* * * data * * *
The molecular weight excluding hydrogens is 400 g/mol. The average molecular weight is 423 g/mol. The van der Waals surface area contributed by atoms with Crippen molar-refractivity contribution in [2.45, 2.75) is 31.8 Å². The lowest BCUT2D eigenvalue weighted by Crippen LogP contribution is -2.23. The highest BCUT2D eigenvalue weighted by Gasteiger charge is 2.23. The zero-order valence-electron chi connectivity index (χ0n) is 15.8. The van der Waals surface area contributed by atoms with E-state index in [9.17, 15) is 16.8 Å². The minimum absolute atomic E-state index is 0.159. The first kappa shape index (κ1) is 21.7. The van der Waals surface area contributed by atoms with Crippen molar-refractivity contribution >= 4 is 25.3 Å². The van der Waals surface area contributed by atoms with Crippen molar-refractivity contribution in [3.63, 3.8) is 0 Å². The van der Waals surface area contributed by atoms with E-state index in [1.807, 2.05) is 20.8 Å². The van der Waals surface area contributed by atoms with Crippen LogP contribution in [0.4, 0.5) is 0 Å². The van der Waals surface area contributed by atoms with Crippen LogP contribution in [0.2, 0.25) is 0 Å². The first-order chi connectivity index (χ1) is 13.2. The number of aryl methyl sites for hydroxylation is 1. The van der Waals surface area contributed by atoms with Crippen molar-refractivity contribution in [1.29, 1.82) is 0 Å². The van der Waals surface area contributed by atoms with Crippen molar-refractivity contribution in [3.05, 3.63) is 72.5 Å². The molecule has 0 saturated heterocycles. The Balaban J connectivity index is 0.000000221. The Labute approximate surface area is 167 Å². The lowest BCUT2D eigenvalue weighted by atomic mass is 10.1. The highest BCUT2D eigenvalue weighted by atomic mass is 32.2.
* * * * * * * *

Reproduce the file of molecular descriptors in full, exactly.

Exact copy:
The molecular weight excluding hydrogens is 400 g/mol. The average molecular weight is 423 g/mol. The van der Waals surface area contributed by atoms with Crippen molar-refractivity contribution in [2.45, 2.75) is 31.8 Å². The lowest BCUT2D eigenvalue weighted by Crippen LogP contribution is -2.23. The highest BCUT2D eigenvalue weighted by Gasteiger charge is 2.23. The zero-order valence-electron chi connectivity index (χ0n) is 15.8. The van der Waals surface area contributed by atoms with E-state index in [9.17, 15) is 16.8 Å². The minimum absolute atomic E-state index is 0.159. The first kappa shape index (κ1) is 21.7. The van der Waals surface area contributed by atoms with Crippen molar-refractivity contribution >= 4 is 25.3 Å². The van der Waals surface area contributed by atoms with Crippen molar-refractivity contribution in [3.63, 3.8) is 0 Å². The van der Waals surface area contributed by atoms with E-state index in [1.807, 2.05) is 20.8 Å². The van der Waals surface area contributed by atoms with Crippen LogP contribution in [0.4, 0.5) is 0 Å². The van der Waals surface area contributed by atoms with Crippen LogP contribution in [0.2, 0.25) is 0 Å². The first-order chi connectivity index (χ1) is 13.2. The number of aryl methyl sites for hydroxylation is 1. The van der Waals surface area contributed by atoms with Crippen molar-refractivity contribution in [1.29, 1.82) is 0 Å². The van der Waals surface area contributed by atoms with Crippen molar-refractivity contribution in [3.05, 3.63) is 72.5 Å². The molecule has 0 saturated heterocycles. The Balaban J connectivity index is 0.000000221. The Labute approximate surface area is 167 Å². The lowest BCUT2D eigenvalue weighted by atomic mass is 10.1. The highest BCUT2D eigenvalue weighted by atomic mass is 32.2.